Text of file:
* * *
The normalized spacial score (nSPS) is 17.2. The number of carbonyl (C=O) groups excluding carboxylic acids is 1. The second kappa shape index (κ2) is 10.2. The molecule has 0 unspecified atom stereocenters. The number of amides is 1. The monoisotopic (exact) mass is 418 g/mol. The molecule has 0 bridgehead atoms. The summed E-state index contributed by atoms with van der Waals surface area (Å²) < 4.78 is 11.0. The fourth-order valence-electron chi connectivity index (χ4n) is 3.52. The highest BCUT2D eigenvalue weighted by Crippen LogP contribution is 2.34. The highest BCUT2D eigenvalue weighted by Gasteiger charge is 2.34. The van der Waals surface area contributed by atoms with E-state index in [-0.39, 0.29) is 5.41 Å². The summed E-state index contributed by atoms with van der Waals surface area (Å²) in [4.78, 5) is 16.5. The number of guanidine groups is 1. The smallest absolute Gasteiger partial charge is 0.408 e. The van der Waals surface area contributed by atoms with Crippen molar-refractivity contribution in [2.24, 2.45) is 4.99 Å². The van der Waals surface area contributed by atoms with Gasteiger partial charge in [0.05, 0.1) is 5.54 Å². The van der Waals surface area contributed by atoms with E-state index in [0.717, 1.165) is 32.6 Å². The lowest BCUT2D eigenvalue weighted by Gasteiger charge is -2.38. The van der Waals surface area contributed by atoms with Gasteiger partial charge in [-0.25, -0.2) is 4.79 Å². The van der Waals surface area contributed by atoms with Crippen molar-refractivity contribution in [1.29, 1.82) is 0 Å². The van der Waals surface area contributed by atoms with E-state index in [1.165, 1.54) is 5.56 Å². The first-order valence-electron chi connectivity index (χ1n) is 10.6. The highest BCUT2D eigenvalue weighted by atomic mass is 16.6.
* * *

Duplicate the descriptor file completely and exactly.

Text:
The normalized spacial score (nSPS) is 17.2. The number of carbonyl (C=O) groups excluding carboxylic acids is 1. The second kappa shape index (κ2) is 10.2. The molecule has 0 unspecified atom stereocenters. The number of amides is 1. The monoisotopic (exact) mass is 418 g/mol. The molecule has 0 bridgehead atoms. The summed E-state index contributed by atoms with van der Waals surface area (Å²) < 4.78 is 11.0. The fourth-order valence-electron chi connectivity index (χ4n) is 3.52. The highest BCUT2D eigenvalue weighted by Crippen LogP contribution is 2.34. The highest BCUT2D eigenvalue weighted by Gasteiger charge is 2.34. The van der Waals surface area contributed by atoms with E-state index in [-0.39, 0.29) is 5.41 Å². The summed E-state index contributed by atoms with van der Waals surface area (Å²) in [4.78, 5) is 16.5. The number of guanidine groups is 1. The smallest absolute Gasteiger partial charge is 0.408 e. The van der Waals surface area contributed by atoms with Crippen molar-refractivity contribution in [2.24, 2.45) is 4.99 Å². The van der Waals surface area contributed by atoms with Gasteiger partial charge in [0.05, 0.1) is 5.54 Å². The van der Waals surface area contributed by atoms with E-state index in [0.717, 1.165) is 32.6 Å². The lowest BCUT2D eigenvalue weighted by Gasteiger charge is -2.38. The van der Waals surface area contributed by atoms with Gasteiger partial charge in [-0.25, -0.2) is 4.79 Å². The van der Waals surface area contributed by atoms with Crippen molar-refractivity contribution in [1.29, 1.82) is 0 Å². The van der Waals surface area contributed by atoms with E-state index in [1.165, 1.54) is 5.56 Å². The first-order valence-electron chi connectivity index (χ1n) is 10.6. The highest BCUT2D eigenvalue weighted by atomic mass is 16.6.